#4 BONUS: Ask Questions

Questions are great! Ask questions, but don’t ask nit-picky questions. Ask questions that make you sound interested, not like you require hand-holding. I’ve run into several people in the freelance world that have been passed over for freelance jobs because they ask way too many questions.

You see, clients want someone to take a writing project off their backs and not have to worry about it anymore. They don’t want to do it, so they’re hiring you to do it. Don’t make them feel like they have to do a bunch more work to get it off their backs. Don’t be shy about taking the project and running with it.

I guess I have the personality type that’s OK with doing this. Some others are not and they get caught up in the details. If you can let some of the details go and ask only pertinent questions, you’re going to make it much easier on both of you.

But getting back around to the point of this bonus tip, it’s advisable to ask some good questions over the phone. (For an introvert, this means you can let your client do the talking). Get clear on what they’re looking for and what their goals are. Not only will this help you with your assignment, but people love talking about themselves and they love when you show interest.


A few more pointers about taking a freelance client call I might add:

  • Make sure you take dated notes while you’re on the phone, especially about project details and any numbers you’ve quoted. You won’t remember later, believe me. Write them down.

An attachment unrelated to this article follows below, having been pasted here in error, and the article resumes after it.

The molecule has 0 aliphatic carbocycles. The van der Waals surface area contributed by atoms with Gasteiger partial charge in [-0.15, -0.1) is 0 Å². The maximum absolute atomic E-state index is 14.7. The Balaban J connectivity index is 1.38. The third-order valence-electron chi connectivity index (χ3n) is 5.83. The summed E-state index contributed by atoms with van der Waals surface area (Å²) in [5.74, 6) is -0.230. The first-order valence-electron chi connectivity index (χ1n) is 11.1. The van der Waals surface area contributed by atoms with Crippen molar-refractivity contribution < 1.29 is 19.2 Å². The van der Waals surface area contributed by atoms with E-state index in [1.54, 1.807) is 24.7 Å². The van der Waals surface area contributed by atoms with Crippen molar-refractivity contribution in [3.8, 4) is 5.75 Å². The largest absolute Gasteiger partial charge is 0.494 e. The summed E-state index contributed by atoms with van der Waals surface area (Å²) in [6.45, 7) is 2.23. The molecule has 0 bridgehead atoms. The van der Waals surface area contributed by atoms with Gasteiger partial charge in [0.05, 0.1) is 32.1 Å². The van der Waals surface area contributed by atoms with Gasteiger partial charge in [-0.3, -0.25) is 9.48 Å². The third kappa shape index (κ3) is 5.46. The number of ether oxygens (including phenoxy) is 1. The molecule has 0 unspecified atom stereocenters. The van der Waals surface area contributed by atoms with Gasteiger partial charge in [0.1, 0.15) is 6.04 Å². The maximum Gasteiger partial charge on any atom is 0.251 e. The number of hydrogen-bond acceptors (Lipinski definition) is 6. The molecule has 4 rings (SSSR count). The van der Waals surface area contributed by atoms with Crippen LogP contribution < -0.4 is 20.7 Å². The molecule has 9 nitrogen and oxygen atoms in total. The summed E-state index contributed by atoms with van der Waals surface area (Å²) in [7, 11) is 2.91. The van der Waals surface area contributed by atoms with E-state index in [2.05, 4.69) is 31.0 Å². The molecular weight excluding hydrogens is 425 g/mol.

• Feel free to make a little small talk. If your client cancels their first call because of a sick kid, ask how old their children are when you finally get in touch. It allows you to connect on a human level.
  • Don’t get anxious about the call beforehand. Just treat it like you would a regular call with a friend. (I don’t mean be unprofessional and goofy, I just mean laid-back and assured). I will often busy myself with something simple while I’m waiting for a call to come in so I’m not ruminating or allowing the butterflies to build. Another trick I’ve been taught by a therapist is to practice the Superworman pose before the call. Standing really tall with your shoulders back and your chest puffed out in an exaggerated superhero will give you an immediate confidence boost.
  • Make sure you can have complete quiet for your call. Shoo the cat and dog out of the room and make sure the kids are being tended. Because you know the second you get on that call, all hell will break loose. That’s just Murphy’s Law;)
  • If the client feels unsure about hiring you, offer to let them test you out. Then, you take the pressure off of both of you. They should still pay you for your work, but they’re not locked in to any sort of contract until you can impress them with your work.


I hope these pointers make you feel a little less intimidated about taking freelance client calls.

These calls get much easier after the first few. So, it’s OK, just do it, get your first call over with, and even if the first few suck (they won’t), you’ll know that it only gets better from there.


So, tell me…

Do you get nervous for biz phone calls too? Any fun client phone call stories?